The dark, doomy humour of Care of Wooden Floors mixed with the fantastical, anarchic sense of possibility of The Way Inn, brought together in a fast moving story set in contemporary London.
Jack Bick is an interview journalist at a glossy lifestyle magazine. From his office window he can see a black column of smoke in the sky, the result of an industrial accident on the edge of the city. When Bick goes from being a high-functioning alcoholic to being a non-functioning alcoholic, his life goes into freefall, the smoke a harbinger of truth, an omen of personal apocalypse. An unpromising interview with Oliver Pierce, a reclusive cult novelist, unexpectedly yields a huge story, one that could save his job. But the novelist knows something about Bick, and the two men are drawn into a bizarre, violent partnership that is both an act of defiance against the changing city, and a surrender to its spreading darkness.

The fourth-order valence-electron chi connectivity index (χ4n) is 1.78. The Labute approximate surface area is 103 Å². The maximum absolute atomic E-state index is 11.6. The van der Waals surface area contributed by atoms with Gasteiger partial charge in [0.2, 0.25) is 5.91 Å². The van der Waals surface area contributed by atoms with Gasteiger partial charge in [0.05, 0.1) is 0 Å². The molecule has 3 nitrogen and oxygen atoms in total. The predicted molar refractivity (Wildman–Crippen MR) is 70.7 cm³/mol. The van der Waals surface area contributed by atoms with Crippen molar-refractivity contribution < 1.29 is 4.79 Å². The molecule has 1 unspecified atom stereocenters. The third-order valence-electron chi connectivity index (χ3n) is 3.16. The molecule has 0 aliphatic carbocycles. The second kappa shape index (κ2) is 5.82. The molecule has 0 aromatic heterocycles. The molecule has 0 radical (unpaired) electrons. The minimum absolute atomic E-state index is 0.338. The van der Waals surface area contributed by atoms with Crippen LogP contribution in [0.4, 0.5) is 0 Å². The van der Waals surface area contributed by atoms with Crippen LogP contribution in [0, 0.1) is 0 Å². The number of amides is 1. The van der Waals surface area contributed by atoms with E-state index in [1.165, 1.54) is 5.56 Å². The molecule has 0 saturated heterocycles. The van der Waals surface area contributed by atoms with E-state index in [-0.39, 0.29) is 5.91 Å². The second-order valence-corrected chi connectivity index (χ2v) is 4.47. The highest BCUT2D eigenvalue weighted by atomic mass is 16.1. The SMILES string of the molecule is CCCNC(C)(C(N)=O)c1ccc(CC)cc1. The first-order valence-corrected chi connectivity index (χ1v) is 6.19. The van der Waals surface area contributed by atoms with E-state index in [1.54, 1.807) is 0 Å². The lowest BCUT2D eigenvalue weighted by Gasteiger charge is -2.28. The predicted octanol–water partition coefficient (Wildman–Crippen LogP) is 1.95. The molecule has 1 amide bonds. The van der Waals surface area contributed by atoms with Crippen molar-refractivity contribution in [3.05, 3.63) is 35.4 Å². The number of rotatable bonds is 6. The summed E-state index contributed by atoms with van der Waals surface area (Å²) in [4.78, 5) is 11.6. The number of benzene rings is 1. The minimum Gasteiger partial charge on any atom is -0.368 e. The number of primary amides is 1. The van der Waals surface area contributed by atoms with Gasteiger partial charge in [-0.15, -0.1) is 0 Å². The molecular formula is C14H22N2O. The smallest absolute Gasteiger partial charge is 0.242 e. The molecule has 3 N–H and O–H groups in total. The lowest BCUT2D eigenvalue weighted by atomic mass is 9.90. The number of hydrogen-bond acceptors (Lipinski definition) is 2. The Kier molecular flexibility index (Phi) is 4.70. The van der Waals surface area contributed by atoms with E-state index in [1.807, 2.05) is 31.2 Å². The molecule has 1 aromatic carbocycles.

With its rich emotional palette, Plume explores the relationship between truth and memory: personal truth, journalistic truth, novelistic truth. It is a surreal and mysterious exploration of the precariousness of life in modern London.